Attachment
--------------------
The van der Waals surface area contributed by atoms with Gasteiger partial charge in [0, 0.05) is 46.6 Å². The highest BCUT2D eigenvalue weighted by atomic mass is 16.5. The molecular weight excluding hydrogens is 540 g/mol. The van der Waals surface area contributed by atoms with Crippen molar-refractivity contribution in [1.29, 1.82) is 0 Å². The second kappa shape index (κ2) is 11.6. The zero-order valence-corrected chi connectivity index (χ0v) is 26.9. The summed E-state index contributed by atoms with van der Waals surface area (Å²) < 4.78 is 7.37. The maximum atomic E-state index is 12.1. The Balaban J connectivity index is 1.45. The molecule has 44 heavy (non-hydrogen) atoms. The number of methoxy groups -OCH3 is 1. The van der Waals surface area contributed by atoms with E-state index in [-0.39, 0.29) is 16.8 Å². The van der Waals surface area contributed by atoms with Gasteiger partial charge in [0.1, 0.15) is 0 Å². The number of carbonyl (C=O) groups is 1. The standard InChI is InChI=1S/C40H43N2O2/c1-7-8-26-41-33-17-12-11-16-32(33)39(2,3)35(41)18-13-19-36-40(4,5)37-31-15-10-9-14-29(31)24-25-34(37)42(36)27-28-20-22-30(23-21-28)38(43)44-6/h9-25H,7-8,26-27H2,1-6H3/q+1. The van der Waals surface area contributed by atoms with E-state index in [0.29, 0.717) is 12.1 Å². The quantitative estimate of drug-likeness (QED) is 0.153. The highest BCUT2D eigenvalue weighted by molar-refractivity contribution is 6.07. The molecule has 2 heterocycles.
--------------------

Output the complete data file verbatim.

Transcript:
The van der Waals surface area contributed by atoms with Gasteiger partial charge in [0, 0.05) is 46.6 Å². The highest BCUT2D eigenvalue weighted by atomic mass is 16.5. The molecular weight excluding hydrogens is 540 g/mol. The van der Waals surface area contributed by atoms with Crippen molar-refractivity contribution in [1.29, 1.82) is 0 Å². The second kappa shape index (κ2) is 11.6. The zero-order valence-corrected chi connectivity index (χ0v) is 26.9. The summed E-state index contributed by atoms with van der Waals surface area (Å²) < 4.78 is 7.37. The maximum atomic E-state index is 12.1. The Balaban J connectivity index is 1.45. The molecule has 44 heavy (non-hydrogen) atoms. The number of methoxy groups -OCH3 is 1. The van der Waals surface area contributed by atoms with E-state index in [-0.39, 0.29) is 16.8 Å². The van der Waals surface area contributed by atoms with Gasteiger partial charge in [0.1, 0.15) is 0 Å². The number of carbonyl (C=O) groups is 1. The standard InChI is InChI=1S/C40H43N2O2/c1-7-8-26-41-33-17-12-11-16-32(33)39(2,3)35(41)18-13-19-36-40(4,5)37-31-15-10-9-14-29(31)24-25-34(37)42(36)27-28-20-22-30(23-21-28)38(43)44-6/h9-25H,7-8,26-27H2,1-6H3/q+1. The van der Waals surface area contributed by atoms with E-state index in [0.29, 0.717) is 12.1 Å². The quantitative estimate of drug-likeness (QED) is 0.153. The highest BCUT2D eigenvalue weighted by molar-refractivity contribution is 6.07. The molecule has 2 heterocycles.